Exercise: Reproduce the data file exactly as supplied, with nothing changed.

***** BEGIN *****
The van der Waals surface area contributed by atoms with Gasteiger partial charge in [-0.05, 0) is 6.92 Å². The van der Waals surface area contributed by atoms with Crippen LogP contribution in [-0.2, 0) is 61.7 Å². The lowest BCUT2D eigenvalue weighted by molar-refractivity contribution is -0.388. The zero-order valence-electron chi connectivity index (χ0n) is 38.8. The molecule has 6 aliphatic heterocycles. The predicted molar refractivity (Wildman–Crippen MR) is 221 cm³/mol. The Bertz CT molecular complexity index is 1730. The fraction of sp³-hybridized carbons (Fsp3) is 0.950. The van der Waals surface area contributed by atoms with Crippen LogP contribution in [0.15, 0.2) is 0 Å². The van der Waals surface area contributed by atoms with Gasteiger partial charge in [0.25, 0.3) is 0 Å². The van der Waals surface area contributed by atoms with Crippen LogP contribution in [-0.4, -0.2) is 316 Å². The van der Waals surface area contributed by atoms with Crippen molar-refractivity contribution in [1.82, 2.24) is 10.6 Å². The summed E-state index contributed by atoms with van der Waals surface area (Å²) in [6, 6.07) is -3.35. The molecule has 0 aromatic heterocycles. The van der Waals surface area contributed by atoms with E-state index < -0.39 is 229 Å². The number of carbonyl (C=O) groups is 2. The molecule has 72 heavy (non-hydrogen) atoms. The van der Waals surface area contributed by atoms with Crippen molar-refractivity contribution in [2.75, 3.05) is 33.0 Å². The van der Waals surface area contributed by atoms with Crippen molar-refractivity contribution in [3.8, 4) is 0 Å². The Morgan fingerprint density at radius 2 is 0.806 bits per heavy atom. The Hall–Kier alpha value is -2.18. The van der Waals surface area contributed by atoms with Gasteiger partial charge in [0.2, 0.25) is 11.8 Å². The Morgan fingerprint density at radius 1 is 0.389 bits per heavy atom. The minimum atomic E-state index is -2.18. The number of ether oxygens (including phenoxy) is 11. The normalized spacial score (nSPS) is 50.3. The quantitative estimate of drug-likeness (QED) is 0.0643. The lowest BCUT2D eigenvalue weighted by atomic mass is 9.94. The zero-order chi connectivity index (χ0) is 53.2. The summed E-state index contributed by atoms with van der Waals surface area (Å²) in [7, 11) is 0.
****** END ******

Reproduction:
The van der Waals surface area contributed by atoms with Gasteiger partial charge in [-0.05, 0) is 6.92 Å². The van der Waals surface area contributed by atoms with Crippen LogP contribution in [-0.2, 0) is 61.7 Å². The lowest BCUT2D eigenvalue weighted by molar-refractivity contribution is -0.388. The zero-order valence-electron chi connectivity index (χ0n) is 38.8. The molecule has 6 aliphatic heterocycles. The predicted molar refractivity (Wildman–Crippen MR) is 221 cm³/mol. The Bertz CT molecular complexity index is 1730. The fraction of sp³-hybridized carbons (Fsp3) is 0.950. The van der Waals surface area contributed by atoms with Crippen LogP contribution in [0.15, 0.2) is 0 Å². The van der Waals surface area contributed by atoms with Gasteiger partial charge in [0.25, 0.3) is 0 Å². The van der Waals surface area contributed by atoms with Crippen LogP contribution in [-0.4, -0.2) is 316 Å². The van der Waals surface area contributed by atoms with Crippen molar-refractivity contribution in [1.82, 2.24) is 10.6 Å². The summed E-state index contributed by atoms with van der Waals surface area (Å²) in [6, 6.07) is -3.35. The molecule has 0 aromatic heterocycles. The van der Waals surface area contributed by atoms with E-state index < -0.39 is 229 Å². The number of carbonyl (C=O) groups is 2. The molecule has 72 heavy (non-hydrogen) atoms. The van der Waals surface area contributed by atoms with Crippen molar-refractivity contribution in [2.75, 3.05) is 33.0 Å². The van der Waals surface area contributed by atoms with Crippen molar-refractivity contribution in [3.8, 4) is 0 Å². The Morgan fingerprint density at radius 2 is 0.806 bits per heavy atom. The Hall–Kier alpha value is -2.18. The van der Waals surface area contributed by atoms with Gasteiger partial charge in [0.2, 0.25) is 11.8 Å². The Morgan fingerprint density at radius 1 is 0.389 bits per heavy atom. The minimum atomic E-state index is -2.18. The number of ether oxygens (including phenoxy) is 11. The normalized spacial score (nSPS) is 50.3. The quantitative estimate of drug-likeness (QED) is 0.0643. The lowest BCUT2D eigenvalue weighted by atomic mass is 9.94. The zero-order chi connectivity index (χ0) is 53.2. The summed E-state index contributed by atoms with van der Waals surface area (Å²) in [7, 11) is 0.